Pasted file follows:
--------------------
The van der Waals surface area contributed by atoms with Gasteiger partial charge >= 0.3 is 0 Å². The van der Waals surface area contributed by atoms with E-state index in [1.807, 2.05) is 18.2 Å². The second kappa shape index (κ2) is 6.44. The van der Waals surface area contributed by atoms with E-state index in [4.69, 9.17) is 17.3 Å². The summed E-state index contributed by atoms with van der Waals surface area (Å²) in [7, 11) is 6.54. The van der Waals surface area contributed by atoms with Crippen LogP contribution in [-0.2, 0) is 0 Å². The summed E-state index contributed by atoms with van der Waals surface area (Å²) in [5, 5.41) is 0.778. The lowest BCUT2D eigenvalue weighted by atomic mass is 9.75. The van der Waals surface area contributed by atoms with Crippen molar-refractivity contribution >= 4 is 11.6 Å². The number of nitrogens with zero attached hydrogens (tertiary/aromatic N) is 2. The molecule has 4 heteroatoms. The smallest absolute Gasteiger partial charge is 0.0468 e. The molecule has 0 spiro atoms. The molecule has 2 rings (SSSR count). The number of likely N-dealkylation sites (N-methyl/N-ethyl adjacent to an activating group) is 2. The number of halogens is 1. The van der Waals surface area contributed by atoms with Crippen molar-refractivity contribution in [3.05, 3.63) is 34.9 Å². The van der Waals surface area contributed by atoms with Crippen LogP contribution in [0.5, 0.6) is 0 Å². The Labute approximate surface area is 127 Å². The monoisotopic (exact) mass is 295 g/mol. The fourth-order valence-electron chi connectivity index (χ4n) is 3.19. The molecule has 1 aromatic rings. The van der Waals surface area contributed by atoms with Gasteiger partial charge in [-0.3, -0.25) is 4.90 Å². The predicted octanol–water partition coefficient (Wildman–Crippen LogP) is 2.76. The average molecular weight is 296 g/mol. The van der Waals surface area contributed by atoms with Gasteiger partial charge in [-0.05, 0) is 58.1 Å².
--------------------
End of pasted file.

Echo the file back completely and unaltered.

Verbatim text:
The van der Waals surface area contributed by atoms with Gasteiger partial charge >= 0.3 is 0 Å². The van der Waals surface area contributed by atoms with E-state index in [1.807, 2.05) is 18.2 Å². The second kappa shape index (κ2) is 6.44. The van der Waals surface area contributed by atoms with E-state index in [4.69, 9.17) is 17.3 Å². The summed E-state index contributed by atoms with van der Waals surface area (Å²) in [7, 11) is 6.54. The van der Waals surface area contributed by atoms with Crippen LogP contribution in [-0.2, 0) is 0 Å². The summed E-state index contributed by atoms with van der Waals surface area (Å²) in [5, 5.41) is 0.778. The lowest BCUT2D eigenvalue weighted by atomic mass is 9.75. The van der Waals surface area contributed by atoms with Crippen molar-refractivity contribution >= 4 is 11.6 Å². The number of nitrogens with zero attached hydrogens (tertiary/aromatic N) is 2. The molecule has 4 heteroatoms. The smallest absolute Gasteiger partial charge is 0.0468 e. The molecule has 0 spiro atoms. The molecule has 2 rings (SSSR count). The number of likely N-dealkylation sites (N-methyl/N-ethyl adjacent to an activating group) is 2. The number of halogens is 1. The van der Waals surface area contributed by atoms with Crippen molar-refractivity contribution in [3.05, 3.63) is 34.9 Å². The van der Waals surface area contributed by atoms with Crippen LogP contribution in [0.5, 0.6) is 0 Å². The Labute approximate surface area is 127 Å². The monoisotopic (exact) mass is 295 g/mol. The fourth-order valence-electron chi connectivity index (χ4n) is 3.19. The molecule has 1 aromatic rings. The van der Waals surface area contributed by atoms with Gasteiger partial charge in [-0.3, -0.25) is 4.90 Å². The predicted octanol–water partition coefficient (Wildman–Crippen LogP) is 2.76. The average molecular weight is 296 g/mol. The van der Waals surface area contributed by atoms with Gasteiger partial charge in [-0.05, 0) is 58.1 Å².